I would call this phase the “symphonic excerpts” / bleeding chunks period of my formative years, buttressed by warhorses that likely form the bread and butter of every budding Wagnerian’s first mix tape (yes, I did make a mix tape of Ring excerpts in high school).

In the following years, as I deepened my understanding of the libretto’s text and fine-tuned my understanding of Wagnerian interpretation through the lenses of various singers and conductors, my appreciation and tastes for the Ring inevitably transformed as well.

Rheingold’s politically rich second scene and Alberich’s curse took on a greater degree of importance, as did Wotan’s monologue in Walküre and his riddles with Mime.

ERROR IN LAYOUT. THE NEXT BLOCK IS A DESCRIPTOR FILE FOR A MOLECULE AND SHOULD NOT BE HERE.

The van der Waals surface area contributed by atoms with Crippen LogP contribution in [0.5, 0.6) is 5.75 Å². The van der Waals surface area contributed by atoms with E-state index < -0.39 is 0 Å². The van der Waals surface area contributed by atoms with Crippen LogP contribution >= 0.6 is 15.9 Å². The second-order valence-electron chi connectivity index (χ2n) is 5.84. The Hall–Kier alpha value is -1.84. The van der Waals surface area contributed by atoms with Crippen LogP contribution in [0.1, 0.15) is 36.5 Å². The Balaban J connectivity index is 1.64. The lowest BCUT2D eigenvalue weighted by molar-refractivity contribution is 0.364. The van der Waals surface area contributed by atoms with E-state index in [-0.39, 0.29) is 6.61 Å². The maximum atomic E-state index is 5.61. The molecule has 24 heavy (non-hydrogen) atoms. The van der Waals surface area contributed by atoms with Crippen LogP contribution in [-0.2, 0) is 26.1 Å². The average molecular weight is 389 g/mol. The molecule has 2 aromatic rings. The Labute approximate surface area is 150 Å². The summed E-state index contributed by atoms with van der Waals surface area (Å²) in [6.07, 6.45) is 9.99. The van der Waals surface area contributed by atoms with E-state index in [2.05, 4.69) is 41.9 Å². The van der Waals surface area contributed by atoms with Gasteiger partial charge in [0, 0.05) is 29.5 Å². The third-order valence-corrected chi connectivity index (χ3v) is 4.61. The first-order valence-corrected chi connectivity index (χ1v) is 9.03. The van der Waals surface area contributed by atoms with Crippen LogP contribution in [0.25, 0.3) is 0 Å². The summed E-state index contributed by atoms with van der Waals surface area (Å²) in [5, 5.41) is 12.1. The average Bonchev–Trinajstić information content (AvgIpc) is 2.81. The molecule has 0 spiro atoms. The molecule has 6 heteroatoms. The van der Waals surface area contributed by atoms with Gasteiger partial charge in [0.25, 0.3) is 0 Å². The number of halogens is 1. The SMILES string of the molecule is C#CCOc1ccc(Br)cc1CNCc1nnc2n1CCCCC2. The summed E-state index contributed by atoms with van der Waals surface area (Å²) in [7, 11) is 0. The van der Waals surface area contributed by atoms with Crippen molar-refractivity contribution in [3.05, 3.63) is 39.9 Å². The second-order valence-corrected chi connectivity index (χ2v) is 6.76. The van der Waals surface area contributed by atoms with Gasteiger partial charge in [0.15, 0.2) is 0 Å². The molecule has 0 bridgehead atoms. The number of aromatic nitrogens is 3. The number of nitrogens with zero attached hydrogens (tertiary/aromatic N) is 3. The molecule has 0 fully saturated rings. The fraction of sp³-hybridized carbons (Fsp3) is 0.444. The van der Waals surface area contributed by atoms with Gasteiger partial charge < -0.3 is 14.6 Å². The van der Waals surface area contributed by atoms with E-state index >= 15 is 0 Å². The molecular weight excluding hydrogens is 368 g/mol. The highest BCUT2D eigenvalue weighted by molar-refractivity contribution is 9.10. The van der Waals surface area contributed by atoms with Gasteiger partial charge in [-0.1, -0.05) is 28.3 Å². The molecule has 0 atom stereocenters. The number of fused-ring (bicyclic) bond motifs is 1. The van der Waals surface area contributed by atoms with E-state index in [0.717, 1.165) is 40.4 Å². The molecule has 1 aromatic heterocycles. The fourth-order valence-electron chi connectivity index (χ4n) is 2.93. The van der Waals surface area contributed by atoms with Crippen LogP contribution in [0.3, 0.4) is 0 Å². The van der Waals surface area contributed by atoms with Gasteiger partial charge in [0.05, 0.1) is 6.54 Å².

In Götterdämmerung, the Norns’ and Waltraute’s finely spun web of exposition gained a more fascinating dimension. With these excerpts, I found so much to admire in how deftly Wagner marries the rhythmic vitality and motival tapestry of his orchestral scoring with the textual crispness of the libretto.

But funny things happen to people as they grow up. In the span of 15 years (the amount of time I’ve been revisiting the Ring), the way that I view political hierarchies and the distribution of power has become more sophisticated.

Hopefully, you’ve read a few more books, and you’ve become a little wiser about morality and human relationships. You develop into a more seasoned connoisseur of theater, and thus selections of text and music that may not have initially struck one as cardinal emerges as critical inflection points in the operas.

Today, the pieces of the Ring that captivate me most appear to deal with crucial transitions of power or moral shifts experienced by the tetralogy’s important players.